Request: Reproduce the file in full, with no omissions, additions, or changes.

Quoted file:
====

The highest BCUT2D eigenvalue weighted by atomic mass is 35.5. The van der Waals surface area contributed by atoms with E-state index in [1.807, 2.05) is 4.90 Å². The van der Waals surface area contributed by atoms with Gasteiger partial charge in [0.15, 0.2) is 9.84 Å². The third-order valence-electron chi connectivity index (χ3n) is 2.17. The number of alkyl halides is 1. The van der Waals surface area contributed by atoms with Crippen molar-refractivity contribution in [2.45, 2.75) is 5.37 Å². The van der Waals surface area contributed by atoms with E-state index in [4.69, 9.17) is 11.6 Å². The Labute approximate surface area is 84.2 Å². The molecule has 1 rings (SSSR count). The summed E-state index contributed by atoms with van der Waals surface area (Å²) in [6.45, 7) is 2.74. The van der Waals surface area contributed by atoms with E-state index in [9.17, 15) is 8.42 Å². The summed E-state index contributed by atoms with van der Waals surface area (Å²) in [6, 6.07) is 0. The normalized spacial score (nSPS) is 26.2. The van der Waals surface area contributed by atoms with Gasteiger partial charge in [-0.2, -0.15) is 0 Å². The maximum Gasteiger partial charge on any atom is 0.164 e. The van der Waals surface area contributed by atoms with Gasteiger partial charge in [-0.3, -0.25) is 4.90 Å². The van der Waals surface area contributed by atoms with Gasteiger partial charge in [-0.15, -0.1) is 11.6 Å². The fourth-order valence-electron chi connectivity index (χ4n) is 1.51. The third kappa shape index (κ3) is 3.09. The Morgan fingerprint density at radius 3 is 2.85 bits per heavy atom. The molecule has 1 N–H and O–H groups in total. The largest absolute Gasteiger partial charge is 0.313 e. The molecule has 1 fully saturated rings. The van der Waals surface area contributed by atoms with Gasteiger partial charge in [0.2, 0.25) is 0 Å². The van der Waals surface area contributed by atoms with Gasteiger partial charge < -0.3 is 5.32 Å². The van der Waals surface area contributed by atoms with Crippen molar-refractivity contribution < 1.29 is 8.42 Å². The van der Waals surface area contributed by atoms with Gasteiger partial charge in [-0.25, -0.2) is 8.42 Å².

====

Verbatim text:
The highest BCUT2D eigenvalue weighted by atomic mass is 35.5. The van der Waals surface area contributed by atoms with E-state index in [1.807, 2.05) is 4.90 Å². The van der Waals surface area contributed by atoms with Gasteiger partial charge in [0.15, 0.2) is 9.84 Å². The third-order valence-electron chi connectivity index (χ3n) is 2.17. The number of alkyl halides is 1. The van der Waals surface area contributed by atoms with Crippen molar-refractivity contribution in [2.45, 2.75) is 5.37 Å². The van der Waals surface area contributed by atoms with E-state index in [4.69, 9.17) is 11.6 Å². The Labute approximate surface area is 84.2 Å². The molecule has 1 rings (SSSR count). The summed E-state index contributed by atoms with van der Waals surface area (Å²) in [6.45, 7) is 2.74. The van der Waals surface area contributed by atoms with E-state index in [9.17, 15) is 8.42 Å². The summed E-state index contributed by atoms with van der Waals surface area (Å²) in [6, 6.07) is 0. The normalized spacial score (nSPS) is 26.2. The van der Waals surface area contributed by atoms with Gasteiger partial charge in [-0.2, -0.15) is 0 Å². The maximum Gasteiger partial charge on any atom is 0.164 e. The van der Waals surface area contributed by atoms with Gasteiger partial charge in [-0.3, -0.25) is 4.90 Å². The van der Waals surface area contributed by atoms with Gasteiger partial charge in [-0.15, -0.1) is 11.6 Å². The fourth-order valence-electron chi connectivity index (χ4n) is 1.51. The third kappa shape index (κ3) is 3.09. The Morgan fingerprint density at radius 3 is 2.85 bits per heavy atom. The molecule has 1 N–H and O–H groups in total. The largest absolute Gasteiger partial charge is 0.313 e. The molecule has 1 fully saturated rings. The van der Waals surface area contributed by atoms with Gasteiger partial charge in [0.2, 0.25) is 0 Å². The van der Waals surface area contributed by atoms with Gasteiger partial charge < -0.3 is 5.32 Å². The van der Waals surface area contributed by atoms with Crippen molar-refractivity contribution < 1.29 is 8.42 Å². The van der Waals surface area contributed by atoms with Gasteiger partial charge in [-0.25, -0.2) is 8.42 Å².